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Obama blasts GOP, Romney in speech


In his most explicit repudiation of his Republican rivals to date, President Obama said that the recently passed House Republican budget -- embraced by GOP front-runner Mitt Romney -- would “impose a radical vision of our country.”

“This congressional Republican budget is something different all together,” the president said in remarks to newspaper editors in DC. “It is a Trojan Horse disguised as deficit reduction plans."

He continued, “It is thinly veiled social Darwinism."

Obama said the Ryan budget, which among things proposes turning Medicare into a voucher or premium-support program, is an indication of the far-right direction that Republican Party has taken in Congress and on the campaign trail.

“Instead of moderating their views even slightly, the Republicans running Congress right now have doubled down and proposed a budget so far to the right it makes the Contract with America look like the New Deal,” Obama said, referring to the 1994 Contract of America document Republicans used to take control of Congress that year.

Pivoting to the presidential election, Obama noted Romney’s frequent praise of the Ryan budget and his aspirations to pass a similar plan if he becomes president.

“One of my potential opponents, Gov. Romney, has said that he hoped a similar version of this plan from last year would be introduced as a bill on Day One of his presidency. He said that he's very supportive of this new budget. And he even called it marvelous,” Obama said.

Fixating on Romney’s choice of words, he added that “marvelous” is a word “you don’t often hear when it comes to describing a budget.”

“It’s a word you don’t often hear generally,” he added.

But Obama sounded a warning siren over Ryan’s plan to change Medicare from its current fee-for-service status into a program in which seniors are given a voucher to pay for either the traditional service or a private-insurance option (the voucher would either pay for or offset the cost of the coverage).

“The only reason the government will save any money -- it won’t be on our books -- it’s because we’ve shifted it to seniors. They’ll bear more of the costs themselves,” Obama said.

“It’s a bad idea. And it will ultimately end Medicare as we know it.”

At the end of his speech, Obama answered three questions posed by William Dean Singleton, the chairman of the AP board of directors.

He was asked to explain his statement yesterday that the Supreme Court justices finding the health-care law unconstitutional would be an “unprecedented” event for the court.

“We have not seen a court overturn a law that was passed by Congress on an economic issue like health care that, I think, most people would clearly consider commerce,” Obama said, referring to Congress’s constitutional authority to regulate interstate commerce.

While he stayed away from the buzzword he used yesterday to criticize the notion of the law being overturned -- “judicial activism” -- Obama did repeat his statement that he has “enormous confidence” that the law will make it through the Supreme Court.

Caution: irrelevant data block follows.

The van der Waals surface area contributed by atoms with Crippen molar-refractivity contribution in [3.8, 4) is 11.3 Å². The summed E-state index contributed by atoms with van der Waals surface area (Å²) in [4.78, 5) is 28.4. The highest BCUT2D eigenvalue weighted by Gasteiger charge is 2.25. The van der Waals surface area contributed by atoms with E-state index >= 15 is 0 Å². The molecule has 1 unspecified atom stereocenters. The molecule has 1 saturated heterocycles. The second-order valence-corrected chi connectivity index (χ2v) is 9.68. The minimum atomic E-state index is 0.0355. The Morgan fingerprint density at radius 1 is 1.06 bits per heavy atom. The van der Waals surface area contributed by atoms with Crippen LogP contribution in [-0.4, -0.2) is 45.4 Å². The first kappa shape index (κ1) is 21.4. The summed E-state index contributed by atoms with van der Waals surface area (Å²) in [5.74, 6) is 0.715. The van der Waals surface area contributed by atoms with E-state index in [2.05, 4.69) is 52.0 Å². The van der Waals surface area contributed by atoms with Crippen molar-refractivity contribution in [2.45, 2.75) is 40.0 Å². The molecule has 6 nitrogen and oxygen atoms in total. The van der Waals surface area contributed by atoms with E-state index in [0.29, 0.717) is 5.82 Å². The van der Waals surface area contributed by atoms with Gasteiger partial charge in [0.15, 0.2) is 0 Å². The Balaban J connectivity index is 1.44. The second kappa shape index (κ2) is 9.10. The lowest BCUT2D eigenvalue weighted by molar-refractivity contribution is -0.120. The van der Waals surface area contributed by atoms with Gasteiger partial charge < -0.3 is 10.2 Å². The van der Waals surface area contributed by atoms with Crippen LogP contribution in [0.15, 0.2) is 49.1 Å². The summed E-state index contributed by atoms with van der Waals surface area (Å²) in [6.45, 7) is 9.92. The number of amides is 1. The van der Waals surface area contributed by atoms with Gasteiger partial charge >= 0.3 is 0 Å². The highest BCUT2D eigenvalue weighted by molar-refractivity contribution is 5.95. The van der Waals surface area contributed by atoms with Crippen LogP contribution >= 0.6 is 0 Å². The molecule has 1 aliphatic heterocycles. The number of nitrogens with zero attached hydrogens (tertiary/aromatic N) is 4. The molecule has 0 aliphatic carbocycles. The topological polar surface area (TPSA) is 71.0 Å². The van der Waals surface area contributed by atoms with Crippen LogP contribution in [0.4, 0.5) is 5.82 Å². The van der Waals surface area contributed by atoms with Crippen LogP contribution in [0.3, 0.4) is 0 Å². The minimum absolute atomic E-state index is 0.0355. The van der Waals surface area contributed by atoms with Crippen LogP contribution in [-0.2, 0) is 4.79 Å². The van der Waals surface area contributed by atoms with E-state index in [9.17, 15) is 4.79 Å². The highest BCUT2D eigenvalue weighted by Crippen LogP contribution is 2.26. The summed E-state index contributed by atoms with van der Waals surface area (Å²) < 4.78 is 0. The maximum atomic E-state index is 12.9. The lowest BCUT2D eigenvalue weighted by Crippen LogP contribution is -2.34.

As a consequence, Obama added, “We're not spending a whole bunch of time planning for contingencies.”

Republicans –- including Romney and House Budget Committee Chairman Paul Ryan -- were quick to criticize the president’s criticism of the GOP budget.

"It's a disingenuous, fear-mongered approach, which I understand is going to catch a lot of attention," Romney said on Sean Hannity's radio show. "But if people dig a little deeper, I think they're going to understand that this is President Obama being President Obama, which is finding a way to deflect blame and to mischaracterize the efforts on the part of very thoughtful and serious minded individuals." 

And Ryan's office released a statement that said in part: “Like his reckless budgets, today's speech by President Obama is as revealing as it is disappointing: While others lead by offering real solutions, he has chosen to distort the truth and divide Americans in order to distract from his failed record." 

House Speaker John Boehner also defended the Ryan plan while excoriating Obama.

“House Republicans, led by Chairman Ryan, passed a responsible budget that would help put Americans back to work, protect our seniors, close President Obama's massive budget deficits, and do 'all of the above' to address high gas prices,” he said in a statement. “Instead of reaching across the aisle to enact the changes needed to restore America's prosperity, the president has resorted to distortions and partisan pot-shots, and recommitted himself to policies that have made our country's debt crisis worse.”   

And the Republican National Committee noted that the president’s own budget did not receive one vote in the House (it was brought to the floor in a maneuver by Republicans).

“The president's speech today at the AP Annual Luncheon exhibited the worst of desperate, deceptive politics. It requires a special kind of hypocrisy for Obama to attack Republicans for their responsible Path to Prosperity budget one week after his own tax-and-spend budget was defeated 0-414 in the House of Representatives,” said RNC spokeswoman Kristen Kukowski.